Note to Berlin: Power and responsibility in foreign policy

If Germany is to take on the mantle of international leadership, it must prepare itself for the challenges and the responsibilities

ECFR Alumni · Head, ECFR Paris
Senior Policy Fellow
(c) ECFR / Sophia Becker
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Paris often underestimates the recent evolutions in German foreign policy. Berlin has come a long way from the time when “no-one – neither abroad nor within Germany – wanted [Germany] to play a strong international role”, in the words of President Joachim Gauck. Its evolution began even before the end of the Cold War. In particular, the “Ostpolitik” – West Germany’s policy of outreach to East Germany and other Soviet countries – showed that the country could and should pursue its own foreign policy objectives.

The most visible aspect of this evolution is defence. Germany’s military capabilities may still have significant weaknesses and limitations, but its leadership has pushed ahead. German forces have deployed overseas in Kosovo and in Afghanistan; in the Middle East, in the maritime component of the UN peacekeeping mission in Lebanon; in Iraq, to fight Islamic State (ISIS) outside any collective security institution; and ground forces have re-engaged under blue helmets in Mali, one of the most sensitive theatres for United Nations peacekeeping.

And that is just the military side. Whether it is its joint leadership with France on Ukraine, its role in the E3+3 negotiations (alongside France, the UK, China, Russia and the US) to reach a deal on Iran’s nuclear programme, or its decision to handle the refugee crisis as a foreign policy challenge, Germany is also proving more assertive. Berlin discusses its interests more openly and adopts a more pragmatic approach than before, making a case for the distinction between realism and cynicism.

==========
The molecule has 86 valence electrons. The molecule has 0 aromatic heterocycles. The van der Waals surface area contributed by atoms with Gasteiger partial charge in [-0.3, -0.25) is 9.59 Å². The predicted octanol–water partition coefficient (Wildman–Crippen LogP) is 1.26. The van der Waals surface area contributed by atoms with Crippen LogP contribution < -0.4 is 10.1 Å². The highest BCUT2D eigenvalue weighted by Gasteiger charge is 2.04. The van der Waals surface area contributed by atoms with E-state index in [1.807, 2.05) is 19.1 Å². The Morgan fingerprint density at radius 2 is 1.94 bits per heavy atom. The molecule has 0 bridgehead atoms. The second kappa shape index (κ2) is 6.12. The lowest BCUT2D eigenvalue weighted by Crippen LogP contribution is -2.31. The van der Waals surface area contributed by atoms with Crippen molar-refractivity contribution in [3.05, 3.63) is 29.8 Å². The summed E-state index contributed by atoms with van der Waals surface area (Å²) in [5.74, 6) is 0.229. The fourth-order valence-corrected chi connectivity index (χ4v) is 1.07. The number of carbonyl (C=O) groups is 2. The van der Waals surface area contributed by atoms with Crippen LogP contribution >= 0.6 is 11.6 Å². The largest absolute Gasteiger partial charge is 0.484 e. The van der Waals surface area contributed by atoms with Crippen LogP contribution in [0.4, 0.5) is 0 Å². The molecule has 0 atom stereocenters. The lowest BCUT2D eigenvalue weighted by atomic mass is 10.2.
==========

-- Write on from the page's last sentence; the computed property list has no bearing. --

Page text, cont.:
Still, this evolution is not a given, and remains subject to a major democratic and political debate. The Foreign Ministry “Review 2014” and the discussion about defence modernisation are cases in point, showing not only that Berlin’s acceptance on the global stage is not self-evident for Germans, but also that the content of this renewed foreign policy remains open for discussion.

The debate about Germany’s assertiveness in foreign policy, its contribution to international and European security, and its reassessment of the post-Cold War “peace dividend” is also of major significance because of the current European environment. Europe’s role on the international stage is no longer a given. Partners do not consider that we deserve a seat at the table on principle. And several European powers seem to agree, indulging in navel gazing, giving in to “foreign policy fatigue”, or simply turning to isolationism. Even those who used to herald European foreign and defence policy seem to believe that the results are no longer worth the effort. If further evidence of the link between external action and political integration was needed, the current situation makes it clear.